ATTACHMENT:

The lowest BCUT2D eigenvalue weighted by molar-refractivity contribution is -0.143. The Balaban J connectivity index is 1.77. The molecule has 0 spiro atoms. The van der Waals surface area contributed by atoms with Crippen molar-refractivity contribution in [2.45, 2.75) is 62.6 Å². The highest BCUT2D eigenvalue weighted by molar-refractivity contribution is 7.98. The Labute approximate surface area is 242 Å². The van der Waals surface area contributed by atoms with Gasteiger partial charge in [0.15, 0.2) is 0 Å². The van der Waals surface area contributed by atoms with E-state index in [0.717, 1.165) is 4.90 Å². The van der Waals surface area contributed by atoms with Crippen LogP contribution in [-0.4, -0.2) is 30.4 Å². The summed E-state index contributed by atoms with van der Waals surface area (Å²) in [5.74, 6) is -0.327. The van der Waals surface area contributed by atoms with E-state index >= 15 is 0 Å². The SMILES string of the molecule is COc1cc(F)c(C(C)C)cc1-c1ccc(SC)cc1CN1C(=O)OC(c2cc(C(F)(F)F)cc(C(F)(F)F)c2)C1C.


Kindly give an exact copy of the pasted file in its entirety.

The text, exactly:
The lowest BCUT2D eigenvalue weighted by molar-refractivity contribution is -0.143. The Balaban J connectivity index is 1.77. The molecule has 0 spiro atoms. The van der Waals surface area contributed by atoms with Crippen molar-refractivity contribution in [2.45, 2.75) is 62.6 Å². The highest BCUT2D eigenvalue weighted by molar-refractivity contribution is 7.98. The Labute approximate surface area is 242 Å². The van der Waals surface area contributed by atoms with Gasteiger partial charge in [0.15, 0.2) is 0 Å². The van der Waals surface area contributed by atoms with E-state index in [0.717, 1.165) is 4.90 Å². The van der Waals surface area contributed by atoms with Crippen LogP contribution in [-0.4, -0.2) is 30.4 Å². The summed E-state index contributed by atoms with van der Waals surface area (Å²) in [5.74, 6) is -0.327. The van der Waals surface area contributed by atoms with E-state index >= 15 is 0 Å². The SMILES string of the molecule is COc1cc(F)c(C(C)C)cc1-c1ccc(SC)cc1CN1C(=O)OC(c2cc(C(F)(F)F)cc(C(F)(F)F)c2)C1C.